A collection of essays on a conservationist’s single-minded campaign for protection of wildlife sanctuaries in Karnataka.
N February 7, 2016, a dramatic news story was telecast on television channels in Bengaluru. A leopard had strayed into a school on the outskirts of the city. As a cordon of State Forest Department officials and others armed with rifles and sticks gathered to catch it, the frenzied animal tried to leap across a wall and bite whosoever crossed its path. One of its victims was Sanjay Gubbi, a wildlife scientist and conservationist. It attacked him as he tried to scramble up the gate. As he fell to the ground, it bit his right arm. Gubbi tore himself away from the animal with great force and swung his binoculars at it. Gubbi required 55 stitches in his right arm and several weeks of physiotherapy in order to be able to use his arm again. As Gubbi’s injury began to be discussed, his conservation work also began to be talked about.
The book under review, Second Tribe: Saving Tiger Landscapes in the Twentyfirst Century, is about Gubbi’s wildlife conservation efforts to which he has dedicated more than two decades of his life. Gubbi has been a Member of the State Wildlife Board for the past 14 years.
Since Gubbi has lived and worked in Karnataka, particularly Bengaluru, the stories that are collected in this book pertain to his efforts at safeguarding and extending the protected areas in the State so that the animals inhabiting these reserves have a good chance at survival. The book succinctly describes the tedium of applied conservation practices, and in this it is different from the thrilling stories written by an earlier generation of naturalists or a later generation of wildlife biologists.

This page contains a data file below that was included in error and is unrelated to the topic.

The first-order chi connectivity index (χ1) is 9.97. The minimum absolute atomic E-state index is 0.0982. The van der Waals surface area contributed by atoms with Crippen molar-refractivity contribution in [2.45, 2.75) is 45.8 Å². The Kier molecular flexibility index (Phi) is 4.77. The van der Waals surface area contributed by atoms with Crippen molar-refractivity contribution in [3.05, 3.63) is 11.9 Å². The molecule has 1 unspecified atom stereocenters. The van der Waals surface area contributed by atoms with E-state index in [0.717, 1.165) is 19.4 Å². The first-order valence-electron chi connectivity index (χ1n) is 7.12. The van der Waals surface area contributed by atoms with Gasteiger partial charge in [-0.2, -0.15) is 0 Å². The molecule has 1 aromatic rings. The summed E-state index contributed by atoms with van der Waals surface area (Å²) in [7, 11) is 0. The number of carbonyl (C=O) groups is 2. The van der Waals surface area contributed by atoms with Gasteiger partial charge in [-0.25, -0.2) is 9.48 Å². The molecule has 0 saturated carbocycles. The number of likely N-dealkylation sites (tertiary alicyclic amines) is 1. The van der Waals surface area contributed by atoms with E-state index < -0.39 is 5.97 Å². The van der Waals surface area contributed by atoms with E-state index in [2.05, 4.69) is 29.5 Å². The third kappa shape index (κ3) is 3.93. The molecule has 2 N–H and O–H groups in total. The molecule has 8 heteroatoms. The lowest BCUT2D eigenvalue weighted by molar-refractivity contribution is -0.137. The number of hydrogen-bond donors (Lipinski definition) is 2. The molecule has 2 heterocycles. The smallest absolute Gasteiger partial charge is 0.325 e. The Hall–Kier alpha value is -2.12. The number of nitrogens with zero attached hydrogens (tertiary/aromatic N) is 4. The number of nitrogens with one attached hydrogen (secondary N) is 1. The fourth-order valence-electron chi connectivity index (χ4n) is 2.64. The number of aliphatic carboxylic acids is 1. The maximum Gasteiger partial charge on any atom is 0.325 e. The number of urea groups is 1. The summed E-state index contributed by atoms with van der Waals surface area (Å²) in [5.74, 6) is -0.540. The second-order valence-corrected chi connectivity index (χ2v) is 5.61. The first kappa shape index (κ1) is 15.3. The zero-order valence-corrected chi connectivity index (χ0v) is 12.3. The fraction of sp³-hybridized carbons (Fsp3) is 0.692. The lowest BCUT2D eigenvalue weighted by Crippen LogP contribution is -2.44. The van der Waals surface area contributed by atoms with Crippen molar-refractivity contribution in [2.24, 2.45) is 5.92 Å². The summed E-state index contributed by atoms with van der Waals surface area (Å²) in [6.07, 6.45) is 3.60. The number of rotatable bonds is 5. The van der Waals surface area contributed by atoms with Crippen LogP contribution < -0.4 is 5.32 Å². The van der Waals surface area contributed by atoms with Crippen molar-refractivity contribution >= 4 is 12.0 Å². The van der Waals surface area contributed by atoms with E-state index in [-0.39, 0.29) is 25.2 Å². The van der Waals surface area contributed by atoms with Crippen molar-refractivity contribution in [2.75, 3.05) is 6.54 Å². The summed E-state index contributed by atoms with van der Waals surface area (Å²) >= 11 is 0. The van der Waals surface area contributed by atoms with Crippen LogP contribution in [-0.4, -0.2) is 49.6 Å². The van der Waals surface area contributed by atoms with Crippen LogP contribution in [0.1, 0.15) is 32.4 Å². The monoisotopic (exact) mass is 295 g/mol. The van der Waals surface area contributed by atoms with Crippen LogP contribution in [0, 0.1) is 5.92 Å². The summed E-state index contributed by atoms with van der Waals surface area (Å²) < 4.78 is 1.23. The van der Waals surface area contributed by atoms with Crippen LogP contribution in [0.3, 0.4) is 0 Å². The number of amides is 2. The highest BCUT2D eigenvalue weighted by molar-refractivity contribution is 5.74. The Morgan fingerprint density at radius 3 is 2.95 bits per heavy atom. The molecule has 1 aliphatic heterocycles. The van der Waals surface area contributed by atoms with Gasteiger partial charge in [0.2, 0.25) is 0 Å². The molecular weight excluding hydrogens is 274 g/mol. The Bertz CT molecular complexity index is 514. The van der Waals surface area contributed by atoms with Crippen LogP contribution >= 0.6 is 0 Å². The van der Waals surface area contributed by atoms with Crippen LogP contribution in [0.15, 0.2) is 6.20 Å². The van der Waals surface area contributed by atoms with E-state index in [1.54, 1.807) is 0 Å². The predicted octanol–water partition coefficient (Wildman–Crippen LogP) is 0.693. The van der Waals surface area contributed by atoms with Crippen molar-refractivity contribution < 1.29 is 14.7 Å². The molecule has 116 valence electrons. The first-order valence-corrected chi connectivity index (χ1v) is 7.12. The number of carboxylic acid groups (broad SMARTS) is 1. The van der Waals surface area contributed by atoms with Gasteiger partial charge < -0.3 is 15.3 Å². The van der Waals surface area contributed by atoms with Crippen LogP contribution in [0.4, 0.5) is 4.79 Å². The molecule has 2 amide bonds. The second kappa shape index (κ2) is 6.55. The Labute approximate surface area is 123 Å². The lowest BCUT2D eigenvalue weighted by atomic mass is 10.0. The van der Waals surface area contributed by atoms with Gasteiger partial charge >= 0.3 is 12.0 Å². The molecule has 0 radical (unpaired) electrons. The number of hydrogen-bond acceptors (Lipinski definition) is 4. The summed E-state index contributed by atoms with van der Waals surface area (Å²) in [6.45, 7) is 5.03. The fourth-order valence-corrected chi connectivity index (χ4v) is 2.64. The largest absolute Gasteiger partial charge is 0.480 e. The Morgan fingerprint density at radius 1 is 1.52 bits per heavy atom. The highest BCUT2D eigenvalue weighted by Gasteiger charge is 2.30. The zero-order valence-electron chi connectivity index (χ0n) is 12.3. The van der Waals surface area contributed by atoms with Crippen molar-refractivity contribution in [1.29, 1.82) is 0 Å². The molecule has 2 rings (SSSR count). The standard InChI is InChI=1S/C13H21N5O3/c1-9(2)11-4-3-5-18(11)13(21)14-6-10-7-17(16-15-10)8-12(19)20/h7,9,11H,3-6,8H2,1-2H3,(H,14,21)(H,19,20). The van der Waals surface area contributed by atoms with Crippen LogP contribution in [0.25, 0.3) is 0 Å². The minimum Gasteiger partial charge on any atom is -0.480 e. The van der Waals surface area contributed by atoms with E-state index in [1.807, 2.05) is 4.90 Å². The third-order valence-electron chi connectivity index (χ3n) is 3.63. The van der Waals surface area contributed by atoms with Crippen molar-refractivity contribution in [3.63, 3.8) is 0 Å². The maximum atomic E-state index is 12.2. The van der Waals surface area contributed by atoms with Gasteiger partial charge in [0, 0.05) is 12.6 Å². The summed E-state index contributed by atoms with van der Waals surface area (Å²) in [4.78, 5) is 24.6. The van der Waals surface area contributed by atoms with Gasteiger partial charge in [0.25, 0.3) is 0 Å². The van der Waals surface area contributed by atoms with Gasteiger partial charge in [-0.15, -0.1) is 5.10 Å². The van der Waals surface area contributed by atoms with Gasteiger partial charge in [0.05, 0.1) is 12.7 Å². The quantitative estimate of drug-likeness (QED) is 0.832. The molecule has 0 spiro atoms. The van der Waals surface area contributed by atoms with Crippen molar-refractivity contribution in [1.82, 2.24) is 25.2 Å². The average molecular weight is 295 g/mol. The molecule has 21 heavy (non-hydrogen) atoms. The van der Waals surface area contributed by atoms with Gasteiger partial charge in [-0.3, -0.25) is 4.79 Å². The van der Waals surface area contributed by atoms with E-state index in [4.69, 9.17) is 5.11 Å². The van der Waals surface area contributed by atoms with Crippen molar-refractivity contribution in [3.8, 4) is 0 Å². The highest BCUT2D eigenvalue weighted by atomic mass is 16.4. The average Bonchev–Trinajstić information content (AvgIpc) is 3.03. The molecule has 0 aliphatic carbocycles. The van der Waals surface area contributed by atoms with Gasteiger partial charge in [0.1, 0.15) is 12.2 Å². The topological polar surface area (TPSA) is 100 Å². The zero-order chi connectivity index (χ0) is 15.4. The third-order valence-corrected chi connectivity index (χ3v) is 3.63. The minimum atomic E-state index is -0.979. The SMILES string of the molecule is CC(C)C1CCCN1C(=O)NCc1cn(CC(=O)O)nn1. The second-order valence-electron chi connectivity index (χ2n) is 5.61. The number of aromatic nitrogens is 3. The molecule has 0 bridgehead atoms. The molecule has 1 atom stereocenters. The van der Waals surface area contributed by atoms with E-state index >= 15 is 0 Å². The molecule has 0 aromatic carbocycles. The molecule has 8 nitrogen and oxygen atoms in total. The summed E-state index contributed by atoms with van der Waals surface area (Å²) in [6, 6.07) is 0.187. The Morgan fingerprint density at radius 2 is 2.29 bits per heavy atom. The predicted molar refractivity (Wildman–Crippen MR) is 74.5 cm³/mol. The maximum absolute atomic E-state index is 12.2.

Followers of environmental issues in Bengaluru will be familiar with the campaigns Gubbi has undertaken and discussed at various fora. A book collat- Second Nature Saving Tiger Landscapes in the Twenty-first Century
By Sanjay Gubbi Rainfed Books, Chennai, 2018 ing these valuable experiences is useful to both conservationists and wildlife enthusiasts.
In the introduction, Gubbi says: “Government decisions are often unpredictable. I sometimes doubt if science ever comes into play when making decisions about conservation in India.” If science does not come into play, what does? The book shows that myriad factors come into play in issues relating to conservation. His intervention at a meeting where the Chief Minister was present perhaps helped a forest retain its conservation status. Gubbi told the Chief Minister that the government could get a bad name if it allowed mining in a forest area as such an activity would pollute the water in the region. This must have resulted in the political decision to not allow mining in a crucial election year.
Gubbi sums up the fundamental credo that has defined his work: “Put simply, tigers are threatened in India and elsewhere. To sustain a healthy population of tigers, a forest must fulfil two basic criteria: plenty of prey and large, unbroken spaces. Addressing these two issues is key to survival of tigers and that has been my life’s work.”
NIGHT CLOSURE OF HIGHWAYS
At the outset, Gubbi explains one of his key campaigns—the closure of highways at night in wildlife habitats to mitigate road kill.
He, along with a team of conservationists, was successful in getting the authorities to close at night the stretch of the Mysoremananthavadi Highway that passes through the Nagarahole sanctuary. (On April 20, the Supreme Court upheld the closure of the Mysore-mananthavadi highway for vehicular traffic from 6 p.m. to 6 a.m. and also rerouting of a part of the highway.)
This highway, which is located in the southern part of the sanctuary, connects Karnataka and Kerala. Considering that a number of animals end up as roadkill, closure of the highway for a few hours helped reduce the threat animals faced while crossing the highway at nighttime. After several years of
Pages: xxii + 126 Price: Rs.499